The first round of individual surgeon’s performance data has been published today on NHS Choices.

Surgical outcomes data is available for two specialties: adult cardiac surgery and vascular surgery. A further five specialties will be published over the next week and three more will follow in the autumn.

The mortality rates for more than 3,000 surgeons on more than 20 different procedures will ultimately be published online in what NHS England’s medical director, Sir Bruce Keogh, calls “a major breakthrough in NHS transparency.”

“Surgeons deserve real credit for taking this voluntary leap. The public interest is clear, but there were valid and proper concerns about the dangers of misinterpretation and a great deal of work has been done to address them,” he said.

“The NHS is on a journey with transparency. The more we shine lights into corners of the NHS the more you will see. That can be hard for NHS staff and policy makers. But it is the right thing to do.”

Mortality rates for heart surgery have been published for many years as a result of the Bristol Royal Infirmary Inquiry, which found that babies undergoing heart surgery at the hospital in the mid-1980s had died unnecessarily, partly because performance rates were hard to come by.

“We know from our experience with heart surgery that putting this information into the public domain can help drive up standards. That means more patients surviving operations and there is no greater prize than that,” said Sir Bruce.

The measurements are based on national clinical audits and measure performance against a set of standards relating to survival rates, length of stay in hospital following a procedure and repeat operation rates, as well as the number of operations performed.

Over the past six months, surgeons have gathered and checked data based on the past three years of operations.

Professor Norman Williams, president of the Royal College of Surgeons, called it an historic moment for surgery and said he was proud of what surgeons had achieved.

“It has been a difficult and complex undertaking carried out in a short timescale, but we see this as the beginning of a new era for openness in medicine. It is early days, but it will change for the better the nature of the bond between patient and surgeon, which is based on both openness and trust,” he said.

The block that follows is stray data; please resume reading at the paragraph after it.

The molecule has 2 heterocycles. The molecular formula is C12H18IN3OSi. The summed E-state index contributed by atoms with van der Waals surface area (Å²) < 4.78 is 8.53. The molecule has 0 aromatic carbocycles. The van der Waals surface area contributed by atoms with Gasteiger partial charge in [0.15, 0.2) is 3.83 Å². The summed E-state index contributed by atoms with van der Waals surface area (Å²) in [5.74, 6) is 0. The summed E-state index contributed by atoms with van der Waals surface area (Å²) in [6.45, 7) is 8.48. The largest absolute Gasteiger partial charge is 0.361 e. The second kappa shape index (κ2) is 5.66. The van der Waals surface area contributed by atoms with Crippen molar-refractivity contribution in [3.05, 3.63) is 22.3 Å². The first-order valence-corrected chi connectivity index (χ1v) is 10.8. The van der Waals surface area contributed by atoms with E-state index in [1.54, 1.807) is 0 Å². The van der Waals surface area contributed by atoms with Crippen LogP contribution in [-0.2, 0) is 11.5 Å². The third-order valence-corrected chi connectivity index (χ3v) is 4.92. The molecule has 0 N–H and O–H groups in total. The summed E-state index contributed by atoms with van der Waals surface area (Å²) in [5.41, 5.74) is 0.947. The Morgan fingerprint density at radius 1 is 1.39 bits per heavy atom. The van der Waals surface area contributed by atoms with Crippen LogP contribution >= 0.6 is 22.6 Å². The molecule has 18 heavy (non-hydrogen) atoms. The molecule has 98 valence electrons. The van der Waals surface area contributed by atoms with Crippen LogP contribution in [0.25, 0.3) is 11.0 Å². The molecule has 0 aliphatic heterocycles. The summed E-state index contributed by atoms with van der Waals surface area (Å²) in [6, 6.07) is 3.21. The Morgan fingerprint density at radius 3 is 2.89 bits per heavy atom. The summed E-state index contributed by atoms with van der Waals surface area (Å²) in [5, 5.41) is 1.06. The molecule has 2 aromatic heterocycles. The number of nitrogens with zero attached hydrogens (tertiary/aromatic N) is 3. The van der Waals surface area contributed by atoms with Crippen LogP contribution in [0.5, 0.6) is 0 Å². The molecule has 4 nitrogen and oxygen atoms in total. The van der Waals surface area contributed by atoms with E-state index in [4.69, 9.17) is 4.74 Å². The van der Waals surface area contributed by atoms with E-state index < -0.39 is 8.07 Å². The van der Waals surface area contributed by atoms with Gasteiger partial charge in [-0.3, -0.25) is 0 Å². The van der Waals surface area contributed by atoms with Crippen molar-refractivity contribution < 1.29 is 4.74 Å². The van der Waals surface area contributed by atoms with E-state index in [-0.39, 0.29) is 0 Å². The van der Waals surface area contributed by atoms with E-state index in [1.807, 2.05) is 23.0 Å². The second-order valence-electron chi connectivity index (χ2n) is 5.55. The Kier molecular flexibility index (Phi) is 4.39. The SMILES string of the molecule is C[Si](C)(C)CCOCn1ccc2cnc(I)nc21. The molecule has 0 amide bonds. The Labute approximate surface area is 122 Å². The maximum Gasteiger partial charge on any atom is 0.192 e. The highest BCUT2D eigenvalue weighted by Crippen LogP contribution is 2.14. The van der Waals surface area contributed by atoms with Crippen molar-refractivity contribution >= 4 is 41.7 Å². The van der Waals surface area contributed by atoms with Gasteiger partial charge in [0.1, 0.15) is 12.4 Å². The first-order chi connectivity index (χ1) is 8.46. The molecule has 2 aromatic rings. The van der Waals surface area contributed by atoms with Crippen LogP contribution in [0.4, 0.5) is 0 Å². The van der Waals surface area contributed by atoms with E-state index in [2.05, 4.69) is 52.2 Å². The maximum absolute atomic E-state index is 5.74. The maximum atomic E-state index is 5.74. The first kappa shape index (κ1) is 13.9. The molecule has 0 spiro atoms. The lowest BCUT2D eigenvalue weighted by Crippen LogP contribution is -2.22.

“We must not deter surgeons from treating difficult cases for fear of being penalised.

"We hope patients understand and see that their outcomes do not depend on one individual, they depend on the entire team and the structure in which they work. That’s why the publication of data at a unit or team level is also vitally important.”

Under the Data Protection Act, consultants did not have to agree to their results being published. However, 98% of surgeons agreed to it and those who refused will be listed on the NHS Choices website.

Sir Bruce said he expected that over time more consultants would agree to the data being published.

“This is a major cultural change in the way the NHS works and we expect this to take time to bed-in,” he said.

Health secretary Jeremy Hunt also welcomed the publication as a step towards “a revolution in transparency.”

“These organisations have shown a real commitment to transparency in publishing this information. This will help patients choose their surgeon and surgeons to learn from each other and strive to improve,” he said.

“Transparency is key to becoming the world’s safest health system – not just by today’s standards, but by the standards we all aspire to.”

The specialties to follow over the next week are: bariatric; interventional cardiology; orthopaedics; endocrine and thyroid; and urology. Head and neck, bowel cancer, and upper GI will follow later in the year.

The mortality rates will be refreshed yearly and reporting of the data will be mandatory from 2014-15.